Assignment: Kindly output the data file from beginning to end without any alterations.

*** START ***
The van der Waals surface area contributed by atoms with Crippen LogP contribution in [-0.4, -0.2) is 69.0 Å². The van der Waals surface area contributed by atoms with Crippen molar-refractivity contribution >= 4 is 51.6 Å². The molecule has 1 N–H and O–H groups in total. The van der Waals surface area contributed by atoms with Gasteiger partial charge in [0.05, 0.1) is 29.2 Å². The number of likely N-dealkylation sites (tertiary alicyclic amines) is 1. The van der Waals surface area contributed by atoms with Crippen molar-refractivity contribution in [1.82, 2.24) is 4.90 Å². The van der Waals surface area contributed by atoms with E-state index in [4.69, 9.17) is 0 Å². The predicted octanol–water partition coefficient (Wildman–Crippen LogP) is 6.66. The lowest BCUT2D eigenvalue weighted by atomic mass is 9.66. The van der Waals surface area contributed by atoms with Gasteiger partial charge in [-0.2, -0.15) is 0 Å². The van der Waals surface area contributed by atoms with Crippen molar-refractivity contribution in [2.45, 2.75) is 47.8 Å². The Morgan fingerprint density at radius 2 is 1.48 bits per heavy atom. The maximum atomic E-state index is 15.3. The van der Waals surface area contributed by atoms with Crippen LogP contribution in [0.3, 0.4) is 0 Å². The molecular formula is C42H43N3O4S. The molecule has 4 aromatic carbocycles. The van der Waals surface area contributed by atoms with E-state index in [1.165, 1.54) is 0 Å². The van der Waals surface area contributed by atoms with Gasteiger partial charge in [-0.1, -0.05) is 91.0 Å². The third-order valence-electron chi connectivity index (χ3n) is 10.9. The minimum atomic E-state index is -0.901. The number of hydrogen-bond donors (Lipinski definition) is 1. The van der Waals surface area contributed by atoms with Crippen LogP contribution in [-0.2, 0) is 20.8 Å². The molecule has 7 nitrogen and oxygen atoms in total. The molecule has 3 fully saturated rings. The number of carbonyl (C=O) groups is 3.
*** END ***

The van der Waals surface area contributed by atoms with Crippen LogP contribution in [-0.4, -0.2) is 69.0 Å². The van der Waals surface area contributed by atoms with Crippen molar-refractivity contribution >= 4 is 51.6 Å². The molecule has 1 N–H and O–H groups in total. The van der Waals surface area contributed by atoms with Gasteiger partial charge in [0.05, 0.1) is 29.2 Å². The number of likely N-dealkylation sites (tertiary alicyclic amines) is 1. The van der Waals surface area contributed by atoms with Crippen molar-refractivity contribution in [1.82, 2.24) is 4.90 Å². The van der Waals surface area contributed by atoms with E-state index in [4.69, 9.17) is 0 Å². The predicted octanol–water partition coefficient (Wildman–Crippen LogP) is 6.66. The lowest BCUT2D eigenvalue weighted by atomic mass is 9.66. The van der Waals surface area contributed by atoms with Gasteiger partial charge in [-0.2, -0.15) is 0 Å². The van der Waals surface area contributed by atoms with Crippen molar-refractivity contribution in [2.45, 2.75) is 47.8 Å². The Morgan fingerprint density at radius 2 is 1.48 bits per heavy atom. The maximum atomic E-state index is 15.3. The van der Waals surface area contributed by atoms with Crippen LogP contribution in [0.3, 0.4) is 0 Å². The molecular formula is C42H43N3O4S. The molecule has 4 aromatic carbocycles. The van der Waals surface area contributed by atoms with E-state index in [1.165, 1.54) is 0 Å². The van der Waals surface area contributed by atoms with Gasteiger partial charge in [-0.1, -0.05) is 91.0 Å². The third-order valence-electron chi connectivity index (χ3n) is 10.9. The minimum atomic E-state index is -0.901. The number of hydrogen-bond donors (Lipinski definition) is 1. The van der Waals surface area contributed by atoms with Crippen LogP contribution in [-0.2, 0) is 20.8 Å². The molecule has 7 nitrogen and oxygen atoms in total. The molecule has 3 fully saturated rings. The number of carbonyl (C=O) groups is 3.